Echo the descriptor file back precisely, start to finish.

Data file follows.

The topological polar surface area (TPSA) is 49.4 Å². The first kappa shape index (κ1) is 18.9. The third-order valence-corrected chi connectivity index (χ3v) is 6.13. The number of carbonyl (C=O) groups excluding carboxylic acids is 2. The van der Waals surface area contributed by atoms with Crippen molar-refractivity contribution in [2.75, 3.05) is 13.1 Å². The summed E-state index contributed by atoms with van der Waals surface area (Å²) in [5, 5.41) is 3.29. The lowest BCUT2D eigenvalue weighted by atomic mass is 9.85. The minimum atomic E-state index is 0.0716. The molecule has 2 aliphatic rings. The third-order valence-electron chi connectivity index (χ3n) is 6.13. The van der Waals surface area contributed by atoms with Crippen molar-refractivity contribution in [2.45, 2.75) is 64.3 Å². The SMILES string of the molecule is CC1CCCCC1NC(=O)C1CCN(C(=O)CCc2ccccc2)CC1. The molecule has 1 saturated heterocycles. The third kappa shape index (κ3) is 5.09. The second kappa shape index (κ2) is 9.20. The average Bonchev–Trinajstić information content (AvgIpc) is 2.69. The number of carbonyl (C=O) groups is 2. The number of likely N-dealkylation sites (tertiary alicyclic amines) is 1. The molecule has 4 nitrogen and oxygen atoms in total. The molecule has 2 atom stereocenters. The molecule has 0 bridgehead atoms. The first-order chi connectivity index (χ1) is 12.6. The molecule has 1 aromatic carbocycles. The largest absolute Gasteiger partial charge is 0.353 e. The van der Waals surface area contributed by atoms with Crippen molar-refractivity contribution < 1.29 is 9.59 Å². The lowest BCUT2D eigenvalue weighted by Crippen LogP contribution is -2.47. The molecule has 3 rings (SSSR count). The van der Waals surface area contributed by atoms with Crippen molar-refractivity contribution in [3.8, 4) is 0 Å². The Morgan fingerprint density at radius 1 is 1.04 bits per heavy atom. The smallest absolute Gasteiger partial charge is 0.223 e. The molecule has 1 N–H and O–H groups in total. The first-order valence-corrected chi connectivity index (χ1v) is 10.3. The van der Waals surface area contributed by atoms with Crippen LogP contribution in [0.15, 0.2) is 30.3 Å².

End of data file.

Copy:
The topological polar surface area (TPSA) is 49.4 Å². The first kappa shape index (κ1) is 18.9. The third-order valence-corrected chi connectivity index (χ3v) is 6.13. The number of carbonyl (C=O) groups excluding carboxylic acids is 2. The van der Waals surface area contributed by atoms with Crippen molar-refractivity contribution in [2.75, 3.05) is 13.1 Å². The summed E-state index contributed by atoms with van der Waals surface area (Å²) in [5, 5.41) is 3.29. The lowest BCUT2D eigenvalue weighted by atomic mass is 9.85. The minimum atomic E-state index is 0.0716. The molecule has 2 aliphatic rings. The third-order valence-electron chi connectivity index (χ3n) is 6.13. The van der Waals surface area contributed by atoms with Crippen molar-refractivity contribution in [2.45, 2.75) is 64.3 Å². The SMILES string of the molecule is CC1CCCCC1NC(=O)C1CCN(C(=O)CCc2ccccc2)CC1. The molecule has 1 saturated heterocycles. The third kappa shape index (κ3) is 5.09. The second kappa shape index (κ2) is 9.20. The average Bonchev–Trinajstić information content (AvgIpc) is 2.69. The number of carbonyl (C=O) groups is 2. The number of likely N-dealkylation sites (tertiary alicyclic amines) is 1. The molecule has 4 nitrogen and oxygen atoms in total. The molecule has 2 atom stereocenters. The molecule has 0 bridgehead atoms. The first-order chi connectivity index (χ1) is 12.6. The molecule has 1 aromatic carbocycles. The largest absolute Gasteiger partial charge is 0.353 e. The van der Waals surface area contributed by atoms with Crippen molar-refractivity contribution < 1.29 is 9.59 Å². The lowest BCUT2D eigenvalue weighted by Crippen LogP contribution is -2.47. The molecule has 3 rings (SSSR count). The van der Waals surface area contributed by atoms with Crippen molar-refractivity contribution in [3.8, 4) is 0 Å². The Morgan fingerprint density at radius 1 is 1.04 bits per heavy atom. The smallest absolute Gasteiger partial charge is 0.223 e. The molecule has 1 N–H and O–H groups in total. The first-order valence-corrected chi connectivity index (χ1v) is 10.3. The van der Waals surface area contributed by atoms with Crippen LogP contribution in [0.15, 0.2) is 30.3 Å².